Bus Tour Re-Energizes Romney–And His Case Against Obama

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Justin Sullivan / Getty Images

Republican presidential candidate and former Massachusetts Governor Mitt Romney looks on as his running mate Republican vice presidential candidate Paul Ryan speaks to an overflow crowd outside of a campaign rally at the NASCAR Technical Institute in Mooresville, North Carolina on August 12, 2012.

Chillicothe, Ohio

Main Street in Chillocothe looked like a movie set on Tuesday night. Fading light glinted off faded brick buildings, and floodlights bathed the steps of the picturesque Ross County courthouse where Mitt Romney spoke to 5,000 people. Romney’s bus rolled in to the soaring score from Rudy. If the comparison between a fabulously well-funded presidential candidate and an undersized walk-on linebacker wasn’t immediately apparent, it made more sense when Romney began lighting into his opponent. At the final stop of his four-day bus tour through a quintet of battleground states, Romney painted his campaign as the heroic attempt to topple a powerful and divisive President.

It was the most searing speech of Romney’s entire presidential campaign, a head-snapping amalgam of high-minded rhetoric and blistering take-downs. “This is election is about restoring the promise of America,” Romney said. “It’s a choice between two visions for our nation’s future.” Moments later, he was assailing Obama for running a campaign of cynicism designed to mask his alleged failures. “He demonizes some. He panders to others,” Romney said. “His campaign strategy is to smash American apart and then to try to cobble together 51% of the pieces.”

(PHOTOS: On the Trail with Romney)

Campaigning across Ohio on Tuesday, Romney tried to cushion devastating criticism of Obama with the promise to wage a campaign of ideas. It’s a promise he’s made to every audience since Paul Ryan, the trademarked idea man, joined the GOP ticket Saturday morning. But the five proposals Romney touts as a way to grow the economy and, he says, create 12 million by the end of his first term are already taking a backseat to easy applause lines.

At a Beallsville mine tucked into the lush rolling hills of western Appalachia, Romney on Tuesday morning accused Obama of lying to mask his contempt for the coal industry. By nightfall, he was castigating his opponent for slander, making an oblique reference to Vice President Joe Biden’s own over-the-top rhetoric. “This is what an angry and desperate presidency looks like. He won’t win that way,” Romney said in Chillicothe.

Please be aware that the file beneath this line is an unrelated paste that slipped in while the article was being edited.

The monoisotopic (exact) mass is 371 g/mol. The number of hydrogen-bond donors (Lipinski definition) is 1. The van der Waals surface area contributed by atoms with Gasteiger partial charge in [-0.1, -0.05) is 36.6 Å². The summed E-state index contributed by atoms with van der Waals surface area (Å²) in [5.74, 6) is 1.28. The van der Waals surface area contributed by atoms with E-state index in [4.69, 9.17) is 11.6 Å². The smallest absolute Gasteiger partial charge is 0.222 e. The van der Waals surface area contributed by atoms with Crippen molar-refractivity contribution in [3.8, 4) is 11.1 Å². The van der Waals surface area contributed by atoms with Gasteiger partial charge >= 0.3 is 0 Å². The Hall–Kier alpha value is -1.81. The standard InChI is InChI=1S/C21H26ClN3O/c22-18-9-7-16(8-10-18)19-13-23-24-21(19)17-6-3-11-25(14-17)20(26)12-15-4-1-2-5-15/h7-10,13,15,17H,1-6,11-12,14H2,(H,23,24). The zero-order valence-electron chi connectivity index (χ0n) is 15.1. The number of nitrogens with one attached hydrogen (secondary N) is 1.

At other points the presumptive GOP nominee cranked up the charm. Romney hobnobbed with Ohioans as he ate “White House”-flavored ice cream – vanilla with cherries – in a Zanesville ice-cream shop. He mingled with locals outside the First Church of God in rural Pickaway County and bought pizza for the press during an unscheduled stop at a Little Caesars.

(MORE: Romney and Obama’s Weak Spots)

Cast as a chance to pitch his plan to strengthen the middle class, the bus tour quickly gave way to the theatrics and elaborate staging befitting a veep rollout. Romney’s crowds were bigger and louder. They even chanted his name as he whipped them into frenzies. For a moment, the selection of Ryan seemed like a sign that the two parties’ petty squabbles might be subsumed by an important debate over Medicare. The endless expanse of the presidential race finally seemed to be headed somewhere.

Nope. The fight over Medicare is underway, but it’s not going to be a sober and nuanced one. Romney tried to turn the tables on Obama Tuesday, telling audiences that the President had sliced $716 billion from Medicare to pay for a health-care law Republicans hate, then accused him of debasing American politics.

“He’s intellectually exchausted, out of ideas, and out of energy,” Romney said in Chillicothe. “And so his campaign has resorted to diversions and distractions, to demagoguing and defaming others. This is an old game in politics; what’s different this year is that the President is taking things to a new low.” And: “Mr. President, take your campaign of division and anger and hate back to Chicago,” Romney said. “Let us get about rebuilding and reuniting America.”

The tail end of the line – the uplifting part – was drowned out by the roars of the crowd. It was a sign, perhaps, that hope and change are bygone themes. In this battered country, optimism is no match for bitterness.

MORE: A Big Ideas Campaign, With Few Specifics On a Key Issue